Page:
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Re: proposal for Issue #23 (relax requirement for NFC transcoding)

From: Martin J. Dürst <duerst@it.aoyama.ac.jp>
Date: Sat, 23 Oct 2010 07:27:44 +0900
Message-ID: <4CC20FE0.8040809@it.aoyama.ac.jp>
To: "Phillips, Addison" <addison@lab126.com>
CC: "public-iri@w3.org" <public-iri@w3.org>, Bjoern Hoehrmann <derhoermi@gmx.net>
On 2010/10/23 6:40, Phillips, Addison wrote:
> (co-chair hat OFF)

[Editor hat off]

> Trac issue: http://trac.tools.ietf.org/wg/iri/trac/ticket/23
> So here is a slightly different version of the same proposal. Bjoern, does this suitably allay your concerns? I recognize that you would prefer us to eliminate the conversion step altogether, but some feel that the conversion step is not altogether obvious, even if it is intrinsic to what follows.

A background thought: I think it is perfectly fine to put a few strokes 
up on a whiteboard (as we just did here at the editorial meeting) that 
look like 'Björn', or to send 'Björn' in an email encoded in iso-8859-1 
(as in this mail) and claim that these are characters from the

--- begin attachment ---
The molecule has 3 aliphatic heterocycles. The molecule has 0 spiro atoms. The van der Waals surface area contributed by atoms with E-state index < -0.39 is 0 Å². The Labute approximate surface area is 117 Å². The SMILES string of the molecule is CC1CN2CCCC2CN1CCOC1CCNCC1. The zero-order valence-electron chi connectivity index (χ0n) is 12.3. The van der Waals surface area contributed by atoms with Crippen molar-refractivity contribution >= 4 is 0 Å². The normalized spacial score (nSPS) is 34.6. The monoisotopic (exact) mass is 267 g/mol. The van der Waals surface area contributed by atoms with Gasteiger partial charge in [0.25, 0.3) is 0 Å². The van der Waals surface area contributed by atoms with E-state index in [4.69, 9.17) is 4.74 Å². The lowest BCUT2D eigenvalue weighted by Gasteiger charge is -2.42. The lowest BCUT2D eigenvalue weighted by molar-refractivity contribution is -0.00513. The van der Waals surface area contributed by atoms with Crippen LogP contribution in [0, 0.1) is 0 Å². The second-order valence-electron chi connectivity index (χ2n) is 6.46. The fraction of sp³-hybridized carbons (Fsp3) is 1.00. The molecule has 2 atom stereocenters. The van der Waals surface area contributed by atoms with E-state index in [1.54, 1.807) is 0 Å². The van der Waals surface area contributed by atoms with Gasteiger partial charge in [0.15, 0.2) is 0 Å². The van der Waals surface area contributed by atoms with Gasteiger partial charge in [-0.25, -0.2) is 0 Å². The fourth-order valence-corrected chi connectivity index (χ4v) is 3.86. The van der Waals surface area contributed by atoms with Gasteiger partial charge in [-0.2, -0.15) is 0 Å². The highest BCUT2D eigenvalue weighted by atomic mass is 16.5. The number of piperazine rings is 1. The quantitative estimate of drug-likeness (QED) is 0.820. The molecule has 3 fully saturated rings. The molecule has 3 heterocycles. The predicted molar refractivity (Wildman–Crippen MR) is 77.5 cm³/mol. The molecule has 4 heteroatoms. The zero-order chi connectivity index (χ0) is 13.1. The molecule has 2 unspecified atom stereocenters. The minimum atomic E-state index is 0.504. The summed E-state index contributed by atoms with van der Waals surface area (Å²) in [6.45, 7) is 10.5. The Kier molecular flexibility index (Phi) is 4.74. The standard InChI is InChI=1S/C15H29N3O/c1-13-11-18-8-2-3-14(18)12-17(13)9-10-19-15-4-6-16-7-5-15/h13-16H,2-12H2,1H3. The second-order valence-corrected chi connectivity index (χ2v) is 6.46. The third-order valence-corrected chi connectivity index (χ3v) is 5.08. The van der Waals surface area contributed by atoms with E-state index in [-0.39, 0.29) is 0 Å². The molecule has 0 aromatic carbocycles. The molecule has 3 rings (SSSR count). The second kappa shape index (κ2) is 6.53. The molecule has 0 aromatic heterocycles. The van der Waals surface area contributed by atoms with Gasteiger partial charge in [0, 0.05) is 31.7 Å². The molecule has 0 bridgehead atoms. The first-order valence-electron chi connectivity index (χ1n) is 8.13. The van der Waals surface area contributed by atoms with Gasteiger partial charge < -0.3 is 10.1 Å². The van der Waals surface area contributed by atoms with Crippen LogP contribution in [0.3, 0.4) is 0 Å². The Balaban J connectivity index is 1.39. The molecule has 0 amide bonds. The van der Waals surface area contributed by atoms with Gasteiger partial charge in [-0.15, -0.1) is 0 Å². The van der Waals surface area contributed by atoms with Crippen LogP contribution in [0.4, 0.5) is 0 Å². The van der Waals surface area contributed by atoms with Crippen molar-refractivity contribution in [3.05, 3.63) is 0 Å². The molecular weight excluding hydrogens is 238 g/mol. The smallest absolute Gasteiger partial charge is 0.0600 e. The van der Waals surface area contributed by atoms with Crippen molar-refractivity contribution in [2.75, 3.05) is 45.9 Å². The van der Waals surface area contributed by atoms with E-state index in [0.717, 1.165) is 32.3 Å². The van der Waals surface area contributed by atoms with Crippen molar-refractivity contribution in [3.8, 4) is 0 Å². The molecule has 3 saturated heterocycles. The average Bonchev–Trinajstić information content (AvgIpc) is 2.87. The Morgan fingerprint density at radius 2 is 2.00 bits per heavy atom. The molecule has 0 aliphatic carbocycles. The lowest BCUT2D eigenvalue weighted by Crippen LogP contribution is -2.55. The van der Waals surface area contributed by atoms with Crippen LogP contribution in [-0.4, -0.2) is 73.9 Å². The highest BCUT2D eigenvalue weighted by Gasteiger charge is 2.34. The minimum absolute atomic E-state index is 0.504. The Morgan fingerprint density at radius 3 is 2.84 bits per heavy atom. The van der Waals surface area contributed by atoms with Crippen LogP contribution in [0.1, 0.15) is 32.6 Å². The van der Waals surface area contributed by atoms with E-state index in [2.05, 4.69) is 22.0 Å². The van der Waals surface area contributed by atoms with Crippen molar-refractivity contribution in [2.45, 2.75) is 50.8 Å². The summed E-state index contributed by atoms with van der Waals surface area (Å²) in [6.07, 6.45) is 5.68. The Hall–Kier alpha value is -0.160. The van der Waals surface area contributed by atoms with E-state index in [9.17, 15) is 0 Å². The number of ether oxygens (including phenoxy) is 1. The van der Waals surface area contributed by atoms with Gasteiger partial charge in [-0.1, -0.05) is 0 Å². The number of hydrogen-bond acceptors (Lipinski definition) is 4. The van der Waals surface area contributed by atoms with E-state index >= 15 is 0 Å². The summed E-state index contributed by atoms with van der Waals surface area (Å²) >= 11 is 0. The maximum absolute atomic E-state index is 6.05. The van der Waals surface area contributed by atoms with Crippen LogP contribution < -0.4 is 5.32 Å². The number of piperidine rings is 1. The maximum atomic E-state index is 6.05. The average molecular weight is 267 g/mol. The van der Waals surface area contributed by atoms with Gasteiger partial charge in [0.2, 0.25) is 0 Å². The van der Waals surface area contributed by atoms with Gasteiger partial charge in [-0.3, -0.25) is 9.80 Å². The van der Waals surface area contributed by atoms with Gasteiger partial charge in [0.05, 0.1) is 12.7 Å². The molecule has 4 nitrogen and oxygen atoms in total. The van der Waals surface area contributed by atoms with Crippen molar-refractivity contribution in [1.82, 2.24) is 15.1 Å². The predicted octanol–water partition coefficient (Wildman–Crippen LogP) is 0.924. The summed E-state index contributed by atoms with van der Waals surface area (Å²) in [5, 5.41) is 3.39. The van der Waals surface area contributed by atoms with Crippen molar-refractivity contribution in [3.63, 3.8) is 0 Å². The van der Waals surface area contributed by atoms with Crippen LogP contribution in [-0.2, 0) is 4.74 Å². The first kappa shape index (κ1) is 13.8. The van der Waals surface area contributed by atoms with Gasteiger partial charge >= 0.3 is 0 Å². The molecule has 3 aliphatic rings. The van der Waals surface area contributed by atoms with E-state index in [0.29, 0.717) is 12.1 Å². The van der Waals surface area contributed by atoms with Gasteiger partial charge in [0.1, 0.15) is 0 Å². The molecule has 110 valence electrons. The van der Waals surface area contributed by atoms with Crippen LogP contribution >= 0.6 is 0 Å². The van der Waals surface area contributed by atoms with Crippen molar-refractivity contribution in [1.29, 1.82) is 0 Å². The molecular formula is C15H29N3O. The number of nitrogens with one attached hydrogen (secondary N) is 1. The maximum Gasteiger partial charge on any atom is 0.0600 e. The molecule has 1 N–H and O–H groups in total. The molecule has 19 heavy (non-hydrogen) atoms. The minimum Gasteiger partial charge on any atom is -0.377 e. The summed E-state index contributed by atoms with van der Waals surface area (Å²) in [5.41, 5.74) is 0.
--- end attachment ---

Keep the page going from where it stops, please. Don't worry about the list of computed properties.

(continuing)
UCS/Unicode (they indeed are in the Unicode repertoire), and 
nevertheless still have to do some conversion work to an Unicode form.

This wasn't obvious to me last time we discussed this issue.

Regards,    Martin.

> ---
> An IRI or IRI reference is a sequence of characters from the UCS. For IRIs that are not already encoded in Unicode (as when written on paper, read aloud, or represented in a text stream using a legacy character encoding), convert the IRI to Unicode. Note that some character encodings or transcriptions can be converted to or represented by more than one sequence of Unicode characters. Ideally the resulting IRI would use a normalized form, such as Unicode Normalization Form C [UAX15] (see [Section 5] Normalization and Comparison), since that ensures a stable, consistent representation that is most likely to produce the intended results. Implementers and users are cautioned that, while denormalized character sequences are valid, they might be difficult for other users or processes to reproduce and might lead to unexpected results.
> ---

#-# Martin J. Dürst, Professor, Aoyama Gakuin University
#-# http://www.sw.it.aoyama.ac.jp   mailto:duerst@it.aoyama.ac.jp
Received on Friday, 22 October 2010 22:28:42 UTC

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